Case closed? The Supreme Court’s last word in Trunki design dispute, and what it means for design applicants in future


Last month the Supreme Court (the most senior court in the UK) issued its long awaited judgment in PMS International Group PLC v Magmatic Limited [2016] UKSC 12, more commonly referred to as the Trunki case.  The decision, and the reasoning behind it, has been subject to significant debate in recent days.  However, it seems sensible now to focus on what practical lessons can be learned from it by designers and their legal advisors.

Perhaps most pertinently, the decision highlights that the crucial factor in determining the scope of registered design rights is the images filed with the application, which may not be interpreted as the applicant may expect.  Therefore, it is important to consider in some detail what aspects of your design you wish to protect (e.g. its shape, its colours, its surface decoration), and consult with professional advisors to ensure that the images filed will maximise protection for those features.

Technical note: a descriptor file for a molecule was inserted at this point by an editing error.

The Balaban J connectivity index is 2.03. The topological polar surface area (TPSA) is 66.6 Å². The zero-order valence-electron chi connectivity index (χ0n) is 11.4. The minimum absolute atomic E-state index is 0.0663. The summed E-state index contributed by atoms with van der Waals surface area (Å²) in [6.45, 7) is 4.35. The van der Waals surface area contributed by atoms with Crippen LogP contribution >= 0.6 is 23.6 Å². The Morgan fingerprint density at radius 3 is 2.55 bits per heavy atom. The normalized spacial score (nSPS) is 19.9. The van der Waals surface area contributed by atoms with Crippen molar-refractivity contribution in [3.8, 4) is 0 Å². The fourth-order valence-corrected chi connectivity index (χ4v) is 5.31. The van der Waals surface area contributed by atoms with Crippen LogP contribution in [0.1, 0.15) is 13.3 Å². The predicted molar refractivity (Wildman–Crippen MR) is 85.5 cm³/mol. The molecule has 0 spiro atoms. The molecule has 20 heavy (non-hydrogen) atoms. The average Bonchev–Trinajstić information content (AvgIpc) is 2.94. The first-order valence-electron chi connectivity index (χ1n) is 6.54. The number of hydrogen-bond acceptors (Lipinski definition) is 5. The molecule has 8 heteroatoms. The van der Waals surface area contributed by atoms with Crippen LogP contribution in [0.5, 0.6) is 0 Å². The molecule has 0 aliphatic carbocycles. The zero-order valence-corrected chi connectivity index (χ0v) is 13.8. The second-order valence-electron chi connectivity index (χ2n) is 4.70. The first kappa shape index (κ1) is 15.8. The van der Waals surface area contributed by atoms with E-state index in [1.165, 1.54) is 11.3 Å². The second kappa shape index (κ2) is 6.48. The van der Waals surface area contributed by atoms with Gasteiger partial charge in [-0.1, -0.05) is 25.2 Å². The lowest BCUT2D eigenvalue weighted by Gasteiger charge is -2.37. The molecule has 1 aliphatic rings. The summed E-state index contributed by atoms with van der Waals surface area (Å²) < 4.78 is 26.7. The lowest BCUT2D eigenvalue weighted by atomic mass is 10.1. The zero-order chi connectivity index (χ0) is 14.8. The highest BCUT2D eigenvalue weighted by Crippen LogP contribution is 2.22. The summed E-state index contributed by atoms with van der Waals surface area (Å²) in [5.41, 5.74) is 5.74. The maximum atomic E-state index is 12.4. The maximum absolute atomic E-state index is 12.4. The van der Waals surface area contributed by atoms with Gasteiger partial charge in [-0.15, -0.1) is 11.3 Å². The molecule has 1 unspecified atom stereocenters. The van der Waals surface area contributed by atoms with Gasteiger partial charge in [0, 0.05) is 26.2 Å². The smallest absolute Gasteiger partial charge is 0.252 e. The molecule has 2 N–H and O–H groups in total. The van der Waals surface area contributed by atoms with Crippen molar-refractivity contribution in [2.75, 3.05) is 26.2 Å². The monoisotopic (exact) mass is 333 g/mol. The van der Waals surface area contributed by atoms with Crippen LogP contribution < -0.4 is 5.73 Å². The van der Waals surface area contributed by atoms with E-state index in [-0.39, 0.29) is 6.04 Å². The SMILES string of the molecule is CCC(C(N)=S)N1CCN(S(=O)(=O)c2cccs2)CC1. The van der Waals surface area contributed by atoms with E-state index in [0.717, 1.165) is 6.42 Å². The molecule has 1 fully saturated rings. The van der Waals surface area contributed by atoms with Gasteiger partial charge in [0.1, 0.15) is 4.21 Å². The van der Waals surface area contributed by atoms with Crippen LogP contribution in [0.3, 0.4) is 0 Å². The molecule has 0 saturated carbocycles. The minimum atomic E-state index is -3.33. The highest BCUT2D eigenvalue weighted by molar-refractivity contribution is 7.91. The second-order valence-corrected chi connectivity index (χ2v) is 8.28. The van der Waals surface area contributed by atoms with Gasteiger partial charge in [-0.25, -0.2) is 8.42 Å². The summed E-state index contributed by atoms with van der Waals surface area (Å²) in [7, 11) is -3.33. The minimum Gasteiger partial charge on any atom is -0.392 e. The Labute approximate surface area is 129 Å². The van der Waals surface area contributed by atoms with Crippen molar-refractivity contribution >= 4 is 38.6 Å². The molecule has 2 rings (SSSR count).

First, I will set out in outline the background to the Trunki decision, and what the decision says about the interpretation of design images, before going on to discuss what practical lessons applicants for registered designs can learn from it.

Background to the Decision

Magmatic is the business behind the Trunki range of ride-on suitcases for children.  As part of their effort to protect the design of their suitcases, Magmatic obtained European Community Registered Design No. 43427-0001, which represented their design using the following images:

In 2013, Magmatic sued PMS in the High Court for, amongst other things, allegedly infringing this design registration by importing into the UK and selling a ride-on suitcase for children called the Kiddee Case, two examples of which can be seen below: